Lukas Erne and Margaret Jane Kidnie, eds. Textual Performances: The Modern Reproduction of Shakespeare's Drama.
This collection of thirteen essays represents a milestone for textual criticism. Commissioned from a group of distinguished young and more established editors, who have themselves helped shape the history of editing and textual scholarship, the volume re-examines this history and maps out the paths scholars might want to follow in the future. The result is a sense of remarkable range and historical situatedness. These are combined with moments of visionary thinking about ways of conceptualizing the transmission of early modern texts that emerge from experience and an excitement about the possibilities afforded by both old and new technologies.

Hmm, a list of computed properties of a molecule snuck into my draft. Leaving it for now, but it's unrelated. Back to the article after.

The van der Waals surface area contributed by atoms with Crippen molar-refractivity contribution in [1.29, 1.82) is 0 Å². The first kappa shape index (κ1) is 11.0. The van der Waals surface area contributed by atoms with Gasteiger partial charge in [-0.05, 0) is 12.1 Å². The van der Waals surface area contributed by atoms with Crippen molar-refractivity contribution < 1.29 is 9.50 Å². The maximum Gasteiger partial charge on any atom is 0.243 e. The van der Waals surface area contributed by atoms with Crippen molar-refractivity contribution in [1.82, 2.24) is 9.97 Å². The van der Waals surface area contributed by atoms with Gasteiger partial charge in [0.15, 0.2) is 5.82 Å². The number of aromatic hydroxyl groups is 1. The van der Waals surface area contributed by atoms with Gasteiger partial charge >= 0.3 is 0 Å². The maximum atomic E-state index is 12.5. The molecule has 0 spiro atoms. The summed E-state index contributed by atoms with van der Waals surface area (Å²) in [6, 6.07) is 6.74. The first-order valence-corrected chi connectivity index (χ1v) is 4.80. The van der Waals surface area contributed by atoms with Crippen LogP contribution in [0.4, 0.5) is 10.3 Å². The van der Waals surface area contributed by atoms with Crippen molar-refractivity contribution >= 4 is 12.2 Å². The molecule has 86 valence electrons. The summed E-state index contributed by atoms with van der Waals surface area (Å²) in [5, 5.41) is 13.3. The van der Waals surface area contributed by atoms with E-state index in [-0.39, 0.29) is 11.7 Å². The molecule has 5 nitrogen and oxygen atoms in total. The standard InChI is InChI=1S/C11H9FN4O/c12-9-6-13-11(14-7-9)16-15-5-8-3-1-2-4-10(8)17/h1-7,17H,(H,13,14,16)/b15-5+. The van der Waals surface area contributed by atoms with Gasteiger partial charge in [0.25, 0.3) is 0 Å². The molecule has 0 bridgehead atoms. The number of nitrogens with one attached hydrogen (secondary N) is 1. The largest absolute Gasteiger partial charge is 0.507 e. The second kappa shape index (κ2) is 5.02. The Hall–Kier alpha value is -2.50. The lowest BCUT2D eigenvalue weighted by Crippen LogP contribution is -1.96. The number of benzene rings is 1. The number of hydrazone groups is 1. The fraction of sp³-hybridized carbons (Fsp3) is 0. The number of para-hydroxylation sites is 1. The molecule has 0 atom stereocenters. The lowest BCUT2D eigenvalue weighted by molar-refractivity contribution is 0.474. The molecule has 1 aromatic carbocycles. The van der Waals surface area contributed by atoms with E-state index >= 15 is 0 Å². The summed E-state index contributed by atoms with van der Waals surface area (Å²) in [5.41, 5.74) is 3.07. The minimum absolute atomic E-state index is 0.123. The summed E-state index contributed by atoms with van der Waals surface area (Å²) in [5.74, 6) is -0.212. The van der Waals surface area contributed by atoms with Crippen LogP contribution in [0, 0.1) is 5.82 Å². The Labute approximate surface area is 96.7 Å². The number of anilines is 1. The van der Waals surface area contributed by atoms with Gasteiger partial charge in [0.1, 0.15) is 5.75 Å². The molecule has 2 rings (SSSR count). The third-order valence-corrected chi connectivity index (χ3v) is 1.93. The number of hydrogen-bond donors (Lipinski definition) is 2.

Lukas Erne and Margaret Jane Kidnie's Introduction is lucid, thoughtful, and witty (the uncritical use of modern editions of Shakespeare by literary scholars is, at one point, compared to the dangers associated with driving an untested second-hand car). As the editors put it, the aim of the volume is "to gather together the points of key debate and controversy of the present moment to begin to understand the range of pragmatic editorial methodologies that are emerging from the flay, how they respond to the surviving documentary evidence, and how they might speak (or fail to speak) one to another" (4). This dialogue and occasional open disagreement between the contributors energizes the volume and saves it from the dogmaticism of its acknowledged ancestor, Gary Taylor and Michael Warren's The Division of the Kingdoms (1983). At the same time, while Erne and Kidnie are correct in their assertion that the collection "does not advocate a party line" (s), their selection of viewpoints inevitably favours some approaches at the expense of others. In their inclusion of three articles, by H. R. Woudhuysen, Paul Werstine, and Ernst Honigmann, that are (somewhat repetitively) concerned with the evolution of textual and editorial thinking in the twentieth century, combined with the absence, for instance, of any contribution primarily focusing on the impact of feminist or queer thought on editorial practice, the editors reveal their bias in favour of historical approaches and textual scholarship that steers relatively clear of the debates that have animated literary criticism and theory in the past twenty-five years.